What About That Other American Crime Story?
Question: Will my favorite show, ABC’s American Crime, be back this season? — Cyrene
Matt Roush: I’m sorry to tell you it wasn’t renewed. This provocative and often exceedingly grim anthology series was never a ratings grabber, and we were lucky ABC supported it for three seasons. However, if you’re looking for something with a similar tone, and with another great performance by series star (and two-time American Crime Emmy winner) Regina King, check out Netflix’s grueling Seven Seconds. It shares much of Crime’s sorrowful outrage toward people seeking justice in a flawed, corrupt system.
A Love Emergency on 9-1-1
Question: I love Fox’s 9-1-1! It’s smart, thrilling and has an outstanding cast. However, I would like to see Connie Britton’s character establish a connection with Peter Krause’s captain. I just think the love potential here is much bigger and this way you can grant Peter’s character the redemption he desperately needs. Peter Krause’s performance is worthy of Emmy recognition and a relationship with Abby could certainly guarantee an interesting path for both. — David
Matt Roush: I’m not quite as gung-ho on this one, but when I first screened the pilot I could tell it would likely be a hit—more for the over-the-top emergencies than for the characters and their mundane soap-opera storylines. (Let’s just say the material isn’t up to most of the actors’ level.) That said, it’s still early days for the show, which has already been renewed, so I wouldn’t be surprised if two of the strongest actors ended up making some sort of personal connection along the way.
A Renewal Would Be Oh So Clever
Question: Have you heard whether the excellent Australian show Cleverman will be renewed for a Season 3? Fans were left hanging at the end of the second season and would really like a proper series conclusion. — Lynn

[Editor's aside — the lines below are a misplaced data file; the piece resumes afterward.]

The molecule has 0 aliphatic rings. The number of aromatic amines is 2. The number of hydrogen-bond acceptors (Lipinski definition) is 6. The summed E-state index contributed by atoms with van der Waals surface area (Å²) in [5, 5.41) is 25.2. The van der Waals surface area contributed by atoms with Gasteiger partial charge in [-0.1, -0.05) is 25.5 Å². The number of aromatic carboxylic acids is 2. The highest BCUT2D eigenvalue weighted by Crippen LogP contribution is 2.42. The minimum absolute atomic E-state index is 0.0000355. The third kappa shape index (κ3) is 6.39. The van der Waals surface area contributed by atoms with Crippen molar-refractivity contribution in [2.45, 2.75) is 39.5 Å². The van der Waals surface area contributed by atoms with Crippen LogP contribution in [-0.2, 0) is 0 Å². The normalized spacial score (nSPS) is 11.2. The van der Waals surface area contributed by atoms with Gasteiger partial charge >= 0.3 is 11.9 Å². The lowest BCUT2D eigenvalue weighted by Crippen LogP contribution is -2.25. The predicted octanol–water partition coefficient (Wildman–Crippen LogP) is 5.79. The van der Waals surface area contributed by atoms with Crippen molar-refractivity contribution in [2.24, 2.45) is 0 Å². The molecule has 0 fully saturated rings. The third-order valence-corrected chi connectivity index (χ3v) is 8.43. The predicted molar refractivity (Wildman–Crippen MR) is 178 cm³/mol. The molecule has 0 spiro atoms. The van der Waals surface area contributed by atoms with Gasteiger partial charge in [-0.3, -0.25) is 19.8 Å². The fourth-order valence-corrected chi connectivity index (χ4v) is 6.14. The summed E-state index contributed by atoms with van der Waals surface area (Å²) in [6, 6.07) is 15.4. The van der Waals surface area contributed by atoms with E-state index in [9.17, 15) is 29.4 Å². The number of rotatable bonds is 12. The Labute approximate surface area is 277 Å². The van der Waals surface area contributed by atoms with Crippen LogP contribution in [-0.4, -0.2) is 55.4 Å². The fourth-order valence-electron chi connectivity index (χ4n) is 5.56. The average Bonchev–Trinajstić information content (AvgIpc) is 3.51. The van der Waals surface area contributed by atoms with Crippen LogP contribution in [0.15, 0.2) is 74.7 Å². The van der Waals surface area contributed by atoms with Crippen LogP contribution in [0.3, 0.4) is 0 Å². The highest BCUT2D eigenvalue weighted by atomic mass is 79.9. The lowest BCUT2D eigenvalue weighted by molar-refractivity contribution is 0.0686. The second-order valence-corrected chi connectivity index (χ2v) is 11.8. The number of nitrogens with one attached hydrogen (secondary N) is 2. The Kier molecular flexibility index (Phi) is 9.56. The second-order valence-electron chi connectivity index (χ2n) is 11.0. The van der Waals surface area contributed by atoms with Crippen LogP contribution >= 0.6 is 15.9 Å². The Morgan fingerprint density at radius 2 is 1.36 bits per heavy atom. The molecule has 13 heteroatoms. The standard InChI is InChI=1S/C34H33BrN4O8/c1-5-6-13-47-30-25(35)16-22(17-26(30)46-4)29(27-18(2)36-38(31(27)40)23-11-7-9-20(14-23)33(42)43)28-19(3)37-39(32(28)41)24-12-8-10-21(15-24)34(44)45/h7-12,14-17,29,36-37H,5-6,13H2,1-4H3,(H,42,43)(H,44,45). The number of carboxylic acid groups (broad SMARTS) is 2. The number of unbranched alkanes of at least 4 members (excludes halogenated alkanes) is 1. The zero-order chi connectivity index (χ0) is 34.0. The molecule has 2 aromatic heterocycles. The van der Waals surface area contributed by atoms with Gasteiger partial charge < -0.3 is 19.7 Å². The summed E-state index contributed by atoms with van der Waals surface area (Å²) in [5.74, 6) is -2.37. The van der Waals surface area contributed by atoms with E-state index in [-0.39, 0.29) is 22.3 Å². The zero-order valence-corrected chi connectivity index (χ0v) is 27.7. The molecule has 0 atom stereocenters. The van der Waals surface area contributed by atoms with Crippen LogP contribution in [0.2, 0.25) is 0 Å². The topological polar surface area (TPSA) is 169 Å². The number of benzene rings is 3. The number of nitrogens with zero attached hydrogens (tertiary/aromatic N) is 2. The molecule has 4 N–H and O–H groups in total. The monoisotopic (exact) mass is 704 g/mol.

Matt Roush: It’s hard enough keeping up with production on this continent, but given that both seasons of this fantastical drama aired pretty much simultaneously in Australia and on SundanceTV, if a third season is green-lighted, we’ll get to see it. However, no word yet that I’m aware of on a third season, so I’d be surprised if it’s back in the summer as it was the last two years.
Why Don’t Networks Compete Against Event TV?
Question: When did networks give up on counter-programming? I have no interest in the Olympics, the Grammys, the Oscars, etc. Or any iteration of The Bachelor, which was the only first-run alternative. – Dicazi
Matt Roush: There were a few other options than The Bachelor during the Winter Olympics, but I get your point. The sad truth is that in today’s fragmented TV landscape, most networks bow down to Big Event TV, even when diminished (as this year’s Oscars appear to be), and reality fare is their idea of prudent counterprogramming. The days when airing a theatrical movie as significant competition are long gone, and no one’s going to waste original episodes of their expensive scripted series against these significant draws. And if they did, imagine the “What Were They Thinking” mail I’d be getting—because the other unavoidable truth in today’s environment is that there’s no pleasing everyone.
That’s all for now. We’ll pick up the conversation again soon. Thanks as always for reading, and remember that I can’t do this without your participation, so please keep sending questions and comments about TV to [email protected] or shoot me a line on Twitter (@TVGMMattRoush), and you can also submit questions via the handy form below.